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First bridge on I-80 corridor to be put in place this weekend



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The Interstate-80 bridge project is considered the largest and most ambitious highway construction project of its kind in the world, and it's right in our own backyard.

This weekend, the first of 17 bridges goes into place. The first phase will involve seven bridges in the westbound lanes between State Street and 1300 East.

First bridge on I-80 corridor to be put in place this weekend

What weighs 3 million pounds and is approximately 120 feet long? Yes, that's roughly the size of each of the seven new bridges that will be put in at a rate of one-per-week beginning tomorrow night.

"I'm obviously a little biased, but my feeling it's like the Olympics for construction and engineering," said John Montoya, I-80 project manager for the Utah Department of Transportation (UDOT).

By the first week of August, seven bridges that you've seen built in the so-called "Bridge Farm" alongside I-80 will be in place, with three lanes of traffic in each direction.

It all begins tomorrow night. The first bridge will be set on a mobile transport unit, which, at one to two miles per hour, will carry the bridge to its permanent home at Highland Drive.

It will take about three hours to get the bridge to the right spot. "Then we'll come back Sunday morning and slide it out, and then lower it, the jacking down process, which we anticipate could take as long as into Monday evening," said Brandon Squire, deputy project manager for Ralph L. Wadsworth Construction.

They'll do it again and again for the next six weeks, no doubt making the process more efficient each time. "This first one, we anticipated it taking the longest. There will be some lessons learned, and we'll make a few changes to how we do things," Squire said.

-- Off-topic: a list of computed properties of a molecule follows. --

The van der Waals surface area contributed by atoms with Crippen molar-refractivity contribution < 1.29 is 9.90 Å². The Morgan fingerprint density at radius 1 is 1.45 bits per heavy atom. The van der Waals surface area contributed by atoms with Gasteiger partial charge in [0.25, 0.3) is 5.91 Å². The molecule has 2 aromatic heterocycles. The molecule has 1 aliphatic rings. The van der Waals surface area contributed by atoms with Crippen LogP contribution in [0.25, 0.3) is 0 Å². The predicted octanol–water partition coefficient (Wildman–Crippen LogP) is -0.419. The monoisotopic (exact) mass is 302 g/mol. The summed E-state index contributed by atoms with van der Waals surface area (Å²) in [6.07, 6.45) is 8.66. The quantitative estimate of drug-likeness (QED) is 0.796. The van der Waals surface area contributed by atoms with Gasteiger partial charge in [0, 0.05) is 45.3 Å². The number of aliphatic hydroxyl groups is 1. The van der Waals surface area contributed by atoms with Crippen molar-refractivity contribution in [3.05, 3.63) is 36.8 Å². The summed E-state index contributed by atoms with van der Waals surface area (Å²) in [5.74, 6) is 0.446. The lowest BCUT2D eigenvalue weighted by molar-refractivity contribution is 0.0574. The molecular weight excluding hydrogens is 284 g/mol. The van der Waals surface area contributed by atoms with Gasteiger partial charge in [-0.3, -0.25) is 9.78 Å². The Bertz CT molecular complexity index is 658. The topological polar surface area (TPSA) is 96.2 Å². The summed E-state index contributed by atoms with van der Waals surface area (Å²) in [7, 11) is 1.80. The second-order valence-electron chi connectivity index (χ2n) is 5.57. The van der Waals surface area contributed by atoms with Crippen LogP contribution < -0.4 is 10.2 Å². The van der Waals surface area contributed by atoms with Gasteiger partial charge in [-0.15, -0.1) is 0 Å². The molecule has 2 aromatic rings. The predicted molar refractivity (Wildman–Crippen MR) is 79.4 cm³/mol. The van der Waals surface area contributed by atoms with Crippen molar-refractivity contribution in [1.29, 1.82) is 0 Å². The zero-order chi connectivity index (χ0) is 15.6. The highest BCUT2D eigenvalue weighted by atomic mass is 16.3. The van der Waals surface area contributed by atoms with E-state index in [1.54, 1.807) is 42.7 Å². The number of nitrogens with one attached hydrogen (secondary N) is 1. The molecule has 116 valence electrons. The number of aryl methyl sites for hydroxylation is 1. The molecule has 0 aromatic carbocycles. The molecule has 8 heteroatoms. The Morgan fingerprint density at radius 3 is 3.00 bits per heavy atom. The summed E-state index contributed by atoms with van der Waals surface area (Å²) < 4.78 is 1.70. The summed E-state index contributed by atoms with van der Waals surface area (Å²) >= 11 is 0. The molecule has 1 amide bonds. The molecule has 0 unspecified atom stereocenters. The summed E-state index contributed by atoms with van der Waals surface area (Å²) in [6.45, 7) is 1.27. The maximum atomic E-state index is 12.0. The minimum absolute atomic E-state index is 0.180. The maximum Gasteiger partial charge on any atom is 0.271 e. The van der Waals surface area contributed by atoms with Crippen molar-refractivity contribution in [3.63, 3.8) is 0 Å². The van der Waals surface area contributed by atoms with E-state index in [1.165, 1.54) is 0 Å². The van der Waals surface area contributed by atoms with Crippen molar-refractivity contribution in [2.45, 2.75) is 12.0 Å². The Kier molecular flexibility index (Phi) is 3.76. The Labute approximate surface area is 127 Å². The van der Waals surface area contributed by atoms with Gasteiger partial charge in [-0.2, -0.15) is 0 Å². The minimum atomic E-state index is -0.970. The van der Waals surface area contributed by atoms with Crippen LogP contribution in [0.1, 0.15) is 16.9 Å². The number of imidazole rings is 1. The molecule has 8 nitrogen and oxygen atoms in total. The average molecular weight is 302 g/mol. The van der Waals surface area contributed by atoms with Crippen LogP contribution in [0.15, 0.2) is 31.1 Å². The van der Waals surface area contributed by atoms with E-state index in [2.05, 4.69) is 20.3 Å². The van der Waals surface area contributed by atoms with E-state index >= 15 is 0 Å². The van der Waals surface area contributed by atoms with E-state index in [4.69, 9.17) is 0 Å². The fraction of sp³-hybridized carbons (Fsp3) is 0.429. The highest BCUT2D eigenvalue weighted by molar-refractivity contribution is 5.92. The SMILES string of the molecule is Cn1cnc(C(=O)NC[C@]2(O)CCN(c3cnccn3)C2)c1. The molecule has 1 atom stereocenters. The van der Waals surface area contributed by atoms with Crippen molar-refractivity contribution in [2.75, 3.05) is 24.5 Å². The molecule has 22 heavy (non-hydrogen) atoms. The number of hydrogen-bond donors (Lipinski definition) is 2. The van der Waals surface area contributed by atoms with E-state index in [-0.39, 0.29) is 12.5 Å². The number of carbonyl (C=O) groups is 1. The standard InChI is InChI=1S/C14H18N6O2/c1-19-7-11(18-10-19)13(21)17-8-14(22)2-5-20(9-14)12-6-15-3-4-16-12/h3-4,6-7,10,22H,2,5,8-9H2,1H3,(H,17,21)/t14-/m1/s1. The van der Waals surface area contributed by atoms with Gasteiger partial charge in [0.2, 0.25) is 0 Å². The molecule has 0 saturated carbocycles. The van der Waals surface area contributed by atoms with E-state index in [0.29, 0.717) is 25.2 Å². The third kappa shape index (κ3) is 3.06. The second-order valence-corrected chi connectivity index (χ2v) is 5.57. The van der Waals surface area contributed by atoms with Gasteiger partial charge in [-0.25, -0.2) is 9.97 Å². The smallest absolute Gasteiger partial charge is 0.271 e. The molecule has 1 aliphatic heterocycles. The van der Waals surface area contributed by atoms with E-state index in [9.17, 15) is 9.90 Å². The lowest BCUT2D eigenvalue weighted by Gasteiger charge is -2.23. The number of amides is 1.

First bridge on I-80 corridor to be put in place this weekend

Once the seven bridges in the westbound lanes are in place, work can then start on replacing those in the eastbound lanes. The entire I-80 bridge replacement project should be completed by December of 2009, at a cost of more than $137 million.

It's a unique project that's being watched by highway engineers all over the country. National Geographic is also here to document it all.

It's also expected to be quite the attraction, and spectators are welcome. "We're going to close the 13th eastbound on- and off-ramp; those will be viewing areas where people will be able to watch," Montoya said.

So tomorrow night, 1300 East will be closed at 7 p.m., and the first bridge will start moving about 9 p.m.

Here's the neat part about this whole project: I-80 never has to close to traffic. Lanes will be restricted from time to time, but you'll always be able to get through.

E-mail: kmccord@ksl.com
E-mail: tcallan@ksl.com

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Keith McCord
    Tom Callan

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